Two more things: you may occasionally encounter combination katakana, which is indicated by a larger katakana character followed by a smaller one.

Also, Sometimes a katakana character is followed by a dash. These horizontal lines show that the vowel sound has been stretched out for a longer period of time.

These transformations may seem confusing to you but you need to look for the best way to learn Japanese. Learning Japanese can be tough for some but you need to develop a steady and consistent learning schedule.

Examples of katakana words

Katakana is used for the transcription of foreign names and words into Japanese, borrowed words from other languages, onomatopoeia, technical or scientific terms, animal, plant, and mineral names, and to emphasize things like titles or the names of Japanese companies.

It is also important to note that all foreign languages, not just English, are being translated into Japanese.

Borrowed and foreign words

– ビール (biiru) – beer (from Dutch ‘bier’)

– アルバイト (arubaito) – part-time job (from German ‘arbeit’)

– カメラ (kamera) – camera

– ホテル (hoteru) – hotel

– パン (pan) – bread (from Portuguese ‘pão’)

– アイスクリーム (aisukuriimu) – ice cream

– テレビ (terebi) – television, TV

– コンビニ (konbini) – convenience store

– エアコン (eakon) – air conditioning

– スーパー (suupaa) – supermarket

Foreign names

– カイル (kairu) – Kyle

– クリス (kurisu) – Chris

– ウィリアム (uiriamu) – William

– トム (tomu) – Tom

– アラン (aran) – Alan

– テド (tedo) – Ted

– ローレン (ro-ren) – Lauren

– ブリトニー (buritonii) – Britney

– エミリー (emirii) – Emily

– サラ (sara) – Sarah

Japanese Onomatopoeia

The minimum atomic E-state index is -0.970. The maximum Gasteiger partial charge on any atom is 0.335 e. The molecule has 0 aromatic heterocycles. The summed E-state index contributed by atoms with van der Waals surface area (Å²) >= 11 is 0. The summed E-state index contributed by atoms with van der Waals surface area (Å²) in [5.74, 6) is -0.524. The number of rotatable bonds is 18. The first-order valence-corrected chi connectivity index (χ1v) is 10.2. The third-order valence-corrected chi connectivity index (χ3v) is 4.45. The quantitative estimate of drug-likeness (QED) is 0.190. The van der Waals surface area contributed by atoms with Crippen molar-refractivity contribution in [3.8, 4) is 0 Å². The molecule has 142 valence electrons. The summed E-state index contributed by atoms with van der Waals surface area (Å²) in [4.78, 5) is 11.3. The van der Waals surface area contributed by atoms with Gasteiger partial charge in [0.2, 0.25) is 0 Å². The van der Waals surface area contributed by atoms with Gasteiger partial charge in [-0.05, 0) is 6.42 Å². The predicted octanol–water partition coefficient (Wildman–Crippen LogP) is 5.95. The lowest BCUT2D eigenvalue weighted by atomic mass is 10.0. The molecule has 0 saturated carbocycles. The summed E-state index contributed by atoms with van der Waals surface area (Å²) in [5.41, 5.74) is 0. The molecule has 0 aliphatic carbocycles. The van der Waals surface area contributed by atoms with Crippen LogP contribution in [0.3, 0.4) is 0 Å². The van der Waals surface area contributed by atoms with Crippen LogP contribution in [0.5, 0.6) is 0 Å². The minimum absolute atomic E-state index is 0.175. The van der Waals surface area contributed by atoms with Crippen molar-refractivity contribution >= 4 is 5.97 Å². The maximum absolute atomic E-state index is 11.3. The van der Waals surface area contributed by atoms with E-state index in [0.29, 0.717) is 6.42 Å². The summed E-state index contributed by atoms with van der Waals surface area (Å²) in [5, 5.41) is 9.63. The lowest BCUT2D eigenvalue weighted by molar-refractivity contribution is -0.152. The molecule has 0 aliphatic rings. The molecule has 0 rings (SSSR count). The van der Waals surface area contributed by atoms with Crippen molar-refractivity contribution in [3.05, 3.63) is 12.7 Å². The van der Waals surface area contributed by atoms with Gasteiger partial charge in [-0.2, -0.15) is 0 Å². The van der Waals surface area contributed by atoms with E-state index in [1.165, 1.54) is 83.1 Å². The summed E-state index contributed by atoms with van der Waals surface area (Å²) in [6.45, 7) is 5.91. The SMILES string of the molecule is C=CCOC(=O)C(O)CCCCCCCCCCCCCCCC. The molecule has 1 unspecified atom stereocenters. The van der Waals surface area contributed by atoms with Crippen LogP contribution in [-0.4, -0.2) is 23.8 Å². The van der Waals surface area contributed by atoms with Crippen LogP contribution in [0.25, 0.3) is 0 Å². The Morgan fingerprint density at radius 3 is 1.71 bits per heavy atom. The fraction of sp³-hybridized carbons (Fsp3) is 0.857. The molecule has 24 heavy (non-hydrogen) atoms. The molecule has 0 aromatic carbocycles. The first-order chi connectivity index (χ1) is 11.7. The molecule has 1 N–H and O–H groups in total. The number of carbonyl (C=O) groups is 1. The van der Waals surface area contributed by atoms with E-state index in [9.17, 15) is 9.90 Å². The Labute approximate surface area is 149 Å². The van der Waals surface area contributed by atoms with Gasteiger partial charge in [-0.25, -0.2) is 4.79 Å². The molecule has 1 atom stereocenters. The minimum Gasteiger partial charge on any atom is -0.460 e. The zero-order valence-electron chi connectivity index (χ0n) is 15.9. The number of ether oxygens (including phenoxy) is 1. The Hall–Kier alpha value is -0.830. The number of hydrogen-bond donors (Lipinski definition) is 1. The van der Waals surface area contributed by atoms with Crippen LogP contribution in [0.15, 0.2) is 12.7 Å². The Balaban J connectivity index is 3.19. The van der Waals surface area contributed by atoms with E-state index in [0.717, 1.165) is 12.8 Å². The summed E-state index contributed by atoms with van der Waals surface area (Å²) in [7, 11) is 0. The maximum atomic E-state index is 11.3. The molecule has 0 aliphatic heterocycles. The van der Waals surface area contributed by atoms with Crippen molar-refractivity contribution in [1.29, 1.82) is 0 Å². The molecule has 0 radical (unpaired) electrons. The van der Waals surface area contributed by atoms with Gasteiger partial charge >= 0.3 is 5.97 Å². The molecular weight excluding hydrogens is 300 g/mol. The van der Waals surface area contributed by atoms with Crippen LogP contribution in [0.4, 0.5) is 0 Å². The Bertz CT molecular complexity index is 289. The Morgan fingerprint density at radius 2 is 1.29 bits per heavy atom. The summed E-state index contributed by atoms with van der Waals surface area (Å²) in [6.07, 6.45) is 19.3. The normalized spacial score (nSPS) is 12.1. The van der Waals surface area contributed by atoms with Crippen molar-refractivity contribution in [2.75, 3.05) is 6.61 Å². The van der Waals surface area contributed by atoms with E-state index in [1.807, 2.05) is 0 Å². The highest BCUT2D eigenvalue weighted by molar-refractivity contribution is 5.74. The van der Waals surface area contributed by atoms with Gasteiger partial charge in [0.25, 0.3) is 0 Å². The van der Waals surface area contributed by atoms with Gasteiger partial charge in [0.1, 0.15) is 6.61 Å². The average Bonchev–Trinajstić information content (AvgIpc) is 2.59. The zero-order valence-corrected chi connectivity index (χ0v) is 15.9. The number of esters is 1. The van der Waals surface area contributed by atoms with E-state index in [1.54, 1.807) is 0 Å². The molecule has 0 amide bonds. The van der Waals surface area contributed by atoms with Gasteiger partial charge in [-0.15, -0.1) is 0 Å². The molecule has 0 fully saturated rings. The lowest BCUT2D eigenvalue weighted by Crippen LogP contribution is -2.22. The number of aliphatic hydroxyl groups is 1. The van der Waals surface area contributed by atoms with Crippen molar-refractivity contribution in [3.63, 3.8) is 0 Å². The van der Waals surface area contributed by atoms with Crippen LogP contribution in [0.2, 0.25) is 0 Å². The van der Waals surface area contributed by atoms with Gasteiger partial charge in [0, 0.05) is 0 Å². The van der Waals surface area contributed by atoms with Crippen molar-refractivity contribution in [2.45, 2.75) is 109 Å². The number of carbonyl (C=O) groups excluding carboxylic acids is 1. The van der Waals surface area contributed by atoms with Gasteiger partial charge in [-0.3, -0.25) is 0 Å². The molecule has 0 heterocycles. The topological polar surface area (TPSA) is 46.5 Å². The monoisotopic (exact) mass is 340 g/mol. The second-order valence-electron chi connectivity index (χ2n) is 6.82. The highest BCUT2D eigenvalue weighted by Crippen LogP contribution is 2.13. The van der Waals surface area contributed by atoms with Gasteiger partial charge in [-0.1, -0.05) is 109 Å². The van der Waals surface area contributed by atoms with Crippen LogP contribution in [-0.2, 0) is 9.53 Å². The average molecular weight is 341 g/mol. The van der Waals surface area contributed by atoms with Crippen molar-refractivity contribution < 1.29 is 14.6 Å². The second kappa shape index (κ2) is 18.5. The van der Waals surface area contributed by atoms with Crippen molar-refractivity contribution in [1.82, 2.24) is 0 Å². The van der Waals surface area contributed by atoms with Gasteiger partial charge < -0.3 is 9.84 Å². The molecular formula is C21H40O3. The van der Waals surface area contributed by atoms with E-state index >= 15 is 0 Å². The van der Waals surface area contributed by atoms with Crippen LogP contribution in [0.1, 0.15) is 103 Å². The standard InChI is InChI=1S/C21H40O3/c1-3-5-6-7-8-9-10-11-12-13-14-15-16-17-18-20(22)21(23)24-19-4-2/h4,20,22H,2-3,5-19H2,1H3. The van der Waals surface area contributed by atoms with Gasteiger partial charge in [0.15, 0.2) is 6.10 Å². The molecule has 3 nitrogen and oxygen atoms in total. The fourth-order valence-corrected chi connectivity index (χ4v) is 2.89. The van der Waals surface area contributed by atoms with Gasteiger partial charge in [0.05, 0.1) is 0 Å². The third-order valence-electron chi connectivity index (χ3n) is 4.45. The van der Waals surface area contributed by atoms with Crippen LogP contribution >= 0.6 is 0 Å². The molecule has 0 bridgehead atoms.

Onomatopoeia is very important in the Japanese language. Learning the various types of onomatopoeia will not only help you understand media such as manga and anime, but it will also help you communicate fluently in Japanese.

In Japanese, there are five types of onomatopoeia:

– Giseigo – animal and human sounds

– Giongo – actual sounds made by inanimate objects and in nature

– Gitaigo – sounds that describe conditions or states of being

– Giyougo – sounds describing movements or actions

– Gijougo – sounds describing feelings

Strategies to learn Katakana

Create your own Katakana chart

Making your own chart is the simplest and most basic way to learn all of the katakana characters. Begin with the vowels, then move on to the basic consonant syllables, and finally to transformations and combination katakana. One of the most useful resources you can have is your own katakana chart.


After you have become acquainted with each katakana character, you should practice using flash cards. Flash cards are the best way to remember characters and practice writing and reading katakana.

learn katakana using flashcards

Begin by writing each katakana character on its own flash card, with the English translation on the other side. Move on to Japanese words after you have memorized every katakana character.

Japanese videos

The best way to improve your listening and reading skills is to start watching anime, films, and TV shows with subtitles. By engaging with Japanese media, you will be able to hear how Japanese is spoken naturally, as well as pick up on social cues and colloquialisms that you may not find in traditional Japanese textbooks.

And if you are going to watch TV for a few hours, you might as well learn Japanese and teach yourself a thing or two.

Learn Japanese katakana with italki

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You need to track your learning process while learning Japanese. If you want to learn Japanese katakana, start learning the basic Japanese alphabet. We recommend you learn the language using Japanese honorifics. These honorifics are widely used in Japanese conversations.